Atlanta Ranks 3rd Highest in the US with HIV Infection Cases

Metro Atlanta is one of the largest HIV hotspots in the country.

In 2021, the metro area had the third-highest incidence of new HIV infections in the US, with over 1,500 cases reported. Memphis and Miami were the only places to rank higher, according to new statistics from the Centers for Disease Control and Prevention.

Metro Atlanta had more than half of all new HIV diagnoses in Georgia that year. In addition, Fulton and DeKalb counties had the highest and second-highest rates of new infections in the US, with almost 50 cases per 100,000 people.

“These numbers serve as a reminder that much work still needs to be done to end the HIV epidemic in Atlanta,” said Jeff Cheek, director of the Fulton County Department for HIV Elimination, in a statement to WABE.

The department, originally known as Ryan White, focuses on delivering medical treatment to low-income, uninsured, or underfunded HIV patients in metro Atlanta.

AIDSVU reported that 83.2% of 2021 cases in metro Atlanta were caused by male-to-male sexual contact, with approximately 73% of those diagnosed being Black.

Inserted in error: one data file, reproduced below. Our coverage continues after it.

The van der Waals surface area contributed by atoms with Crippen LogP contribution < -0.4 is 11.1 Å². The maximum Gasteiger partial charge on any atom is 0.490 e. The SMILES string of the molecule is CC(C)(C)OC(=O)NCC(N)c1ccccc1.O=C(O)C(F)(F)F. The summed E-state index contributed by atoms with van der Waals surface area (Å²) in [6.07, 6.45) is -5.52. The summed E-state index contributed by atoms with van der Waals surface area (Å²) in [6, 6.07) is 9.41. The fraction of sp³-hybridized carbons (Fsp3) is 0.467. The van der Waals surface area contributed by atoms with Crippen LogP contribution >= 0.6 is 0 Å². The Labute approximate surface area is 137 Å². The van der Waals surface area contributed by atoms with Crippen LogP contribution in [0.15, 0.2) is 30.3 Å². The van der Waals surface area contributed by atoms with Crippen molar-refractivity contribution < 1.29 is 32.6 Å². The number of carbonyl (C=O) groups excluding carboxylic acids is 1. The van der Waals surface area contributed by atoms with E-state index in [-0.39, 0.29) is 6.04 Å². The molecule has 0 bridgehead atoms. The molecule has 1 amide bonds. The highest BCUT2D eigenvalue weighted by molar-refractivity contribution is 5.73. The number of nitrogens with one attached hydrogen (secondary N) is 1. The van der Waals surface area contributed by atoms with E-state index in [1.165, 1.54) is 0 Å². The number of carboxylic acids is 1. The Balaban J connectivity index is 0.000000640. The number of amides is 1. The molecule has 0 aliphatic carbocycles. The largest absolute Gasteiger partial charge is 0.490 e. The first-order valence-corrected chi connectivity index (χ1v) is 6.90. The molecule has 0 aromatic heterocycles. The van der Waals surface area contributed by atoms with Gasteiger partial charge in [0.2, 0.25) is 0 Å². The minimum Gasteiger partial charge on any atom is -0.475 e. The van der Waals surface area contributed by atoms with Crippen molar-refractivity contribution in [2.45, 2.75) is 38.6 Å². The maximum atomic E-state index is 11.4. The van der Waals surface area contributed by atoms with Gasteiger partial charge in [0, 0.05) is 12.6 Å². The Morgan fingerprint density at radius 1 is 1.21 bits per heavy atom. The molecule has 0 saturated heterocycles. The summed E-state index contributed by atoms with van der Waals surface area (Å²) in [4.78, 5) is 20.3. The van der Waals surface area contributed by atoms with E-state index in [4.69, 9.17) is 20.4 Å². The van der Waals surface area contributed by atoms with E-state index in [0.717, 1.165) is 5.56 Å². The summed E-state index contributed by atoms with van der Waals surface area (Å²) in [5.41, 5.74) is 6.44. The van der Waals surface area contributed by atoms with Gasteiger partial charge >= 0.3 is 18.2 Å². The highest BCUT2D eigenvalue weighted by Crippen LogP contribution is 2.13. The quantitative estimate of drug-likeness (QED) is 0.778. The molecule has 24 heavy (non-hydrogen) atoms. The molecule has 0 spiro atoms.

Georgia’s total HIV rates are among the highest in the country, at 59,490, with the South area accounting for more than half of new infections (18,728), according to the CDC.

Cheek stated that these disturbing results demonstrate the need for greater urgency in delivering preventative tools and resources to Georgia residents, including pre-exposure prophylaxis.

“And that persons living with HIV are connected with culturally competent care and support services as soon as possible,” he went on to say. “We must also address those barriers that keep people from care such as lack of insurance, the need for food and housing, and mental health and substance abuse services.”

Cheek and the Department for HIV Elimination just unveiled a new client-centered website to make life easier for HIV patients. The website discovers nearby service providers based on location, provides full descriptions of their services, and displays provider ratings.

“Clients will see that they have a choice in their HIV care, as well as access to educational videos to feel more empowered and supported with their healthcare options,” Cheek stated in a press release.

The Fulton Department for HIV Elimination now funds 23 agencies and provides additional financing for related support services such as non-medical case management, daycare, transportation assistance, and food banks.

Last month, Atlanta LGBTQ advocates celebrated the opening of a new HIV clinic in Midtown. The clinic also provides comprehensive sexual health treatment and social support services to its predominantly Black homosexual male patient base.



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